Starlight Children’s Foundation CEO Louise Baxter GAICD talks positive psychology and becoming the only charity to be AON Hewitt ‘Best Employer’ accredited.

    What steps have you undertaken as a CEO to ensure a strong organisational culture?

    This is something I could potentially speak to you about for hours. Everyone at the Starlight Children's Foundation (Starlight) is constantly supporting and investing in a positive culture. I believe that you must have a high performing team to be an effective and efficient organisation, and to do that you need to have a team that has absolute clarity around purpose and mission. This can only be delivered through positive leadership, which requires authenticity, accessibility, transparency and a ‘positive energy’ culture. We are totally committed to ‘positive-psychology’.

    We have introduced measurements & dashboards which are visible to people so we are transparent & by sharing good and bad news, being accepting of failure we are building trust within the organisation.

    How have you used ‘positive psychology’ to shape culture at Starlight?

    At Starlight, everything we do is based on our mission which is brightening seriously ill children and their families’ lives. It’s all about supporting wellbeing and resilience. Everything we do is based on the World Health Organisation Social Model of Health and positive disruption. Last year we delivered over 522,000 ‘Positive Starlight Experiences’. We use distractive therapy to support these children at a time when they need it most. For us to be authentic, if our services supporting sick kids and their families are based on positive psychology then we must be supporting our team in the same way. We need to be consistent internally & externally.

    We were one of the first organisations in Australia to roll out positive psychology training to our workforce. We established ‘Positivity at Starlight’ where everybody who joins the organisation is trained in the tenants of positive psychology, focusing on not only their work roles but themselves as individuals. We know if they are positive and more resilient individuals who are really understanding their own wellbeing needs and are mindful when they are in the moment, they will bring their best selves to Starlight. We do it for them as an individual which means it will help them in their entire life.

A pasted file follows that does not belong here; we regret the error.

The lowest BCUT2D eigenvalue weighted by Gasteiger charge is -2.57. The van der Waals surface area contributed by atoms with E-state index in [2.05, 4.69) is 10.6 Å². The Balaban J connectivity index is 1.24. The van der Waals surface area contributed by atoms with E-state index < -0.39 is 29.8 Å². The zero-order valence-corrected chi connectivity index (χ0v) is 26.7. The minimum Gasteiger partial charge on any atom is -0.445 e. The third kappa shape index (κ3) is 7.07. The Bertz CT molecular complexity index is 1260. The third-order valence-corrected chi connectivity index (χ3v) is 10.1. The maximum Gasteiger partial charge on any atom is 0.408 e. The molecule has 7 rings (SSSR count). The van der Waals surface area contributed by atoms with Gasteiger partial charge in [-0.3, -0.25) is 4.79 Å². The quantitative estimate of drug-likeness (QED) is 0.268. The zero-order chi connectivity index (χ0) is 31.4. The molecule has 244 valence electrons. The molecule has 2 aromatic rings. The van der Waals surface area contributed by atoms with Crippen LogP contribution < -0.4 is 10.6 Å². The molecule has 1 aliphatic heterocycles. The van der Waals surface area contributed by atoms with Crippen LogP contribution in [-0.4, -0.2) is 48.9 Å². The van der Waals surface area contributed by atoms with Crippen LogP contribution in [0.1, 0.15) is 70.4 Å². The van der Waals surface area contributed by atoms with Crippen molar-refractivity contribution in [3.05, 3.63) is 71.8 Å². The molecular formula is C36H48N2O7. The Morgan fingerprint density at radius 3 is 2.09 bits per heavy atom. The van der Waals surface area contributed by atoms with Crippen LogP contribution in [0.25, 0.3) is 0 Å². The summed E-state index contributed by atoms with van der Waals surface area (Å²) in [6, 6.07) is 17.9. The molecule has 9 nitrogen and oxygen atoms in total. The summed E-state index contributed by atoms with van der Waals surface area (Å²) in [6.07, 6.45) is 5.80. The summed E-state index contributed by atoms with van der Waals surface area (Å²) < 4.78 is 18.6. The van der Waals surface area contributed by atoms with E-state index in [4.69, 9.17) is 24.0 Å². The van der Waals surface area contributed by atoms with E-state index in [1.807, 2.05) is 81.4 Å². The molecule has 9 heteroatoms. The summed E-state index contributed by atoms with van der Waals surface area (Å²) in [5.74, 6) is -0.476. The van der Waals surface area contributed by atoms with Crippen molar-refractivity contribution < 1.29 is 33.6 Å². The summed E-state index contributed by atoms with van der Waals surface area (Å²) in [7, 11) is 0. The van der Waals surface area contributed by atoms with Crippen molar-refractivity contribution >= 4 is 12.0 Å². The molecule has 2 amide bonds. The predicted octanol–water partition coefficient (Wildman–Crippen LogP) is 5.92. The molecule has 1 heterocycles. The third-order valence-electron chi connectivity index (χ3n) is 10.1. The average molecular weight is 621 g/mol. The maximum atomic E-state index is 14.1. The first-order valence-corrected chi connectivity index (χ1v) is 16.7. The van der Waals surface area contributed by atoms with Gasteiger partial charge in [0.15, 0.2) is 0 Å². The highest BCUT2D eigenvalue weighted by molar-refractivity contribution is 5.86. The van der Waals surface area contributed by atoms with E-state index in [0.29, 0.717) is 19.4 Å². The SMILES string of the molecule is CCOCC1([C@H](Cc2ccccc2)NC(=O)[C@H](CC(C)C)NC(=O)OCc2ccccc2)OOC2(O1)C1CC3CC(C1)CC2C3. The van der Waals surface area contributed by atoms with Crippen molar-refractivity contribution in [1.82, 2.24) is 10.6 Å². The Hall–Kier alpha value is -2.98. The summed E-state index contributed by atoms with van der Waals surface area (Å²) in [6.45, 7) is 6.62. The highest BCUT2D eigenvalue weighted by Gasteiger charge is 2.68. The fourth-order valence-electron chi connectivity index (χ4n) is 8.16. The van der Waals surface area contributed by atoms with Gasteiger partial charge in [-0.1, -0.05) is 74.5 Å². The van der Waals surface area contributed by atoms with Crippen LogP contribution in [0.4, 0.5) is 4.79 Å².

Every single person who is part of Starlight needs to have a positive experience. I always consider that with every interaction we have, we are either underpinning or undermining our brand.

    What approach should boards take when evaluating organisational culture?

    There are so many things you can use to measure organisational culture, and our board and executive team want to see those measurements. We want to listen really hard with two ears about the areas where we’re not performing well. Every time we get these results, we talk about advocacy. We want to move toward ‘100% Advocacy’. We want everyone to be advocates for Starlight: that includes every person who comes into contact with Starlight (including the board who form part of our volunteer force).

    In our first surveys, we had an opportunity to improve ‘team engagement’ and ‘advocacy’. We implemented specific projects (Positive Starlight Experiences, 100% Advocacy) to address these areas and we now sit at an engagement score of 86% (+9% for the sector and +19% over all sectors) and an advocacy score of 91%. Our strategy to improve those scores and our ongoing results are all reported to the board and importantly the team on a regular basis. The team owns this success.